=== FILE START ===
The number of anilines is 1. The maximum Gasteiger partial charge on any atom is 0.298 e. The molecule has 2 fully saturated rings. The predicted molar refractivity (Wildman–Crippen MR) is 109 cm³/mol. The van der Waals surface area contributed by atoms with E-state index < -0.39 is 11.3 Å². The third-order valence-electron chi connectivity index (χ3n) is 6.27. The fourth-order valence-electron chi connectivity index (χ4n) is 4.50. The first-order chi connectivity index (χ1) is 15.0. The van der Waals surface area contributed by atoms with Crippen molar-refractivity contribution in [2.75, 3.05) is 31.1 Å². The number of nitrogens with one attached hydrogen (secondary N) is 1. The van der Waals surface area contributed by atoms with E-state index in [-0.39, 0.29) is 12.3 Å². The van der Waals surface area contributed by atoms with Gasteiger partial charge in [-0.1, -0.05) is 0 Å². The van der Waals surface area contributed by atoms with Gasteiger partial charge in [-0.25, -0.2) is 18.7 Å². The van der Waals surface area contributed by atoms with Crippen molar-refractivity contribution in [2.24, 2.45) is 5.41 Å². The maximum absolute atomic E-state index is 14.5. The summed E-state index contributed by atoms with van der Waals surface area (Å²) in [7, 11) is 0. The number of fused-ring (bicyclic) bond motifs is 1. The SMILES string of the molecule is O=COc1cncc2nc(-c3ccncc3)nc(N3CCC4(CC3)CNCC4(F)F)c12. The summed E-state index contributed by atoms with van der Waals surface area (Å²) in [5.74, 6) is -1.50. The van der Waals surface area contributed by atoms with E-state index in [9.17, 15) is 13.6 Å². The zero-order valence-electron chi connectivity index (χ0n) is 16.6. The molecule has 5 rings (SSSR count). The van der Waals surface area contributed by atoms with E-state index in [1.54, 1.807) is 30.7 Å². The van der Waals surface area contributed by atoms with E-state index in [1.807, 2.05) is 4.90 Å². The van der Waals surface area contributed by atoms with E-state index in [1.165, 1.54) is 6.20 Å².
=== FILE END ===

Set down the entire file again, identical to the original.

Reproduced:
The number of anilines is 1. The maximum Gasteiger partial charge on any atom is 0.298 e. The molecule has 2 fully saturated rings. The predicted molar refractivity (Wildman–Crippen MR) is 109 cm³/mol. The van der Waals surface area contributed by atoms with E-state index < -0.39 is 11.3 Å². The third-order valence-electron chi connectivity index (χ3n) is 6.27. The fourth-order valence-electron chi connectivity index (χ4n) is 4.50. The first-order chi connectivity index (χ1) is 15.0. The van der Waals surface area contributed by atoms with Crippen molar-refractivity contribution in [2.75, 3.05) is 31.1 Å². The number of nitrogens with one attached hydrogen (secondary N) is 1. The van der Waals surface area contributed by atoms with E-state index in [-0.39, 0.29) is 12.3 Å². The van der Waals surface area contributed by atoms with Gasteiger partial charge in [-0.1, -0.05) is 0 Å². The van der Waals surface area contributed by atoms with Gasteiger partial charge in [-0.25, -0.2) is 18.7 Å². The van der Waals surface area contributed by atoms with Crippen molar-refractivity contribution in [2.24, 2.45) is 5.41 Å². The maximum absolute atomic E-state index is 14.5. The summed E-state index contributed by atoms with van der Waals surface area (Å²) in [7, 11) is 0. The number of fused-ring (bicyclic) bond motifs is 1. The SMILES string of the molecule is O=COc1cncc2nc(-c3ccncc3)nc(N3CCC4(CC3)CNCC4(F)F)c12. The summed E-state index contributed by atoms with van der Waals surface area (Å²) in [5.74, 6) is -1.50. The van der Waals surface area contributed by atoms with E-state index in [9.17, 15) is 13.6 Å². The zero-order valence-electron chi connectivity index (χ0n) is 16.6. The molecule has 5 rings (SSSR count). The van der Waals surface area contributed by atoms with E-state index in [1.54, 1.807) is 30.7 Å². The van der Waals surface area contributed by atoms with E-state index in [1.807, 2.05) is 4.90 Å². The van der Waals surface area contributed by atoms with E-state index in [1.165, 1.54) is 6.20 Å².